with according to the existing legal principles. If new specific legislation were
to be enacted to provide for legal responsibilities, the legislation certainly would
involve a lot of controversies and complex elements. Much discussion and
consultation would also be necessary. Legislation is therefore unlikely to
provide any solution within a short period of time. On the contrary, during the
legislative process, some people, or even most people, would most probably
direct their efforts towards studying how to protect their own interests or evade
responsibilities under the new law, instead of dealing with the Y2K problem.
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        From the result of voting in the Legislative Council on 16 July, we
understand that a majority of the Legislative Councillors also took the view that
it was not necessary to consider legislating for the Y2K problem.

       The applications of existing legal principles, including those in relation
to contract, tort and insurance, to the Y2K problem would of course involve
some challenging and interesting issues. The symposium today will be
addressing legal issues which may arise if the Y2K problem causes actual
damage. These include:

       1.    Does anyone have a legal responsibility to compensate for the
             damage?

       2.    At this late date can one still do anything to prepare for the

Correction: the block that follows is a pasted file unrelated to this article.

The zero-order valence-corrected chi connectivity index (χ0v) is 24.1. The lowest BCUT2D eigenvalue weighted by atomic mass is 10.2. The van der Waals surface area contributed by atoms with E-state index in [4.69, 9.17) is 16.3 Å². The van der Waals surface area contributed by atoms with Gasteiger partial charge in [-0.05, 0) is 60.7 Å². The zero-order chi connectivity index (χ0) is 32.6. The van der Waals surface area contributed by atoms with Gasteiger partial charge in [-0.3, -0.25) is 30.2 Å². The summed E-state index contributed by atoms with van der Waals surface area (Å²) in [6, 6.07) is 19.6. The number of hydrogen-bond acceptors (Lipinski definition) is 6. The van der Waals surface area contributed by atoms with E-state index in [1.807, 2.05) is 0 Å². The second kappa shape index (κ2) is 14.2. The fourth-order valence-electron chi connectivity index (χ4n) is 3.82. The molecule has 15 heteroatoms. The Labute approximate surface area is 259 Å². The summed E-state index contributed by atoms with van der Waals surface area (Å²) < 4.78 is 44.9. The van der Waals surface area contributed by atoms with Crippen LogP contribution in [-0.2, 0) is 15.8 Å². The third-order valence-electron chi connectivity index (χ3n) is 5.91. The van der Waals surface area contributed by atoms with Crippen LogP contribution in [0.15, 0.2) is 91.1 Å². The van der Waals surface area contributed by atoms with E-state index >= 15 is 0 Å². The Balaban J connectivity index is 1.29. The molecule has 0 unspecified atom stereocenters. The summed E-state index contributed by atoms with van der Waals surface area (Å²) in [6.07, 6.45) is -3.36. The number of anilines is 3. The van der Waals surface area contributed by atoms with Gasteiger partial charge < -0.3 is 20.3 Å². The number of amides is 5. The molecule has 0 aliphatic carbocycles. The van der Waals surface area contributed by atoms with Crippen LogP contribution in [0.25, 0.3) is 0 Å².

potential legal rights and liabilities, if any?

       3.    As for persons in the middle of the “technology chain”, would they
             become potential plaintiffs, or potential defendants, or both?

        The topics to be discussed today also include “alternative dispute
resolution” which operates outside the traditional judicial system. While I of
course have full faith in the competence of our judiciary to handle complex
issues, parties concerned may prefer to use “alternative dispute resolution”
forums such as mediation or arbitration. These are fair, quick and cost-
effective means of dispute resolution. The use of these means should be
encouraged. As far as I know, many information technology contracts,
including those in use in Hong Kong, have already contained provisions
requiring the parties concerned to resort first to these means of dispute
resolution when disputes take place.

       I believe that when any person first hears about Y2K, it is quite difficult
to understand why the omission of two numerals from computer programmes
could cause widespread confusion, losses or even catastrophe, and why, at the
stroke of midnight at the end of this year, our calendars would suddenly flip
back a century to 1900. This sounds more like science fiction than science.
Nevertheless, we certainly cannot treat this problem as science fiction, and all of
us should prepare well for it.
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       Last but not least, I wish all participants in this symposium a day filled
with useful information and ideas. I wish this symposium every success.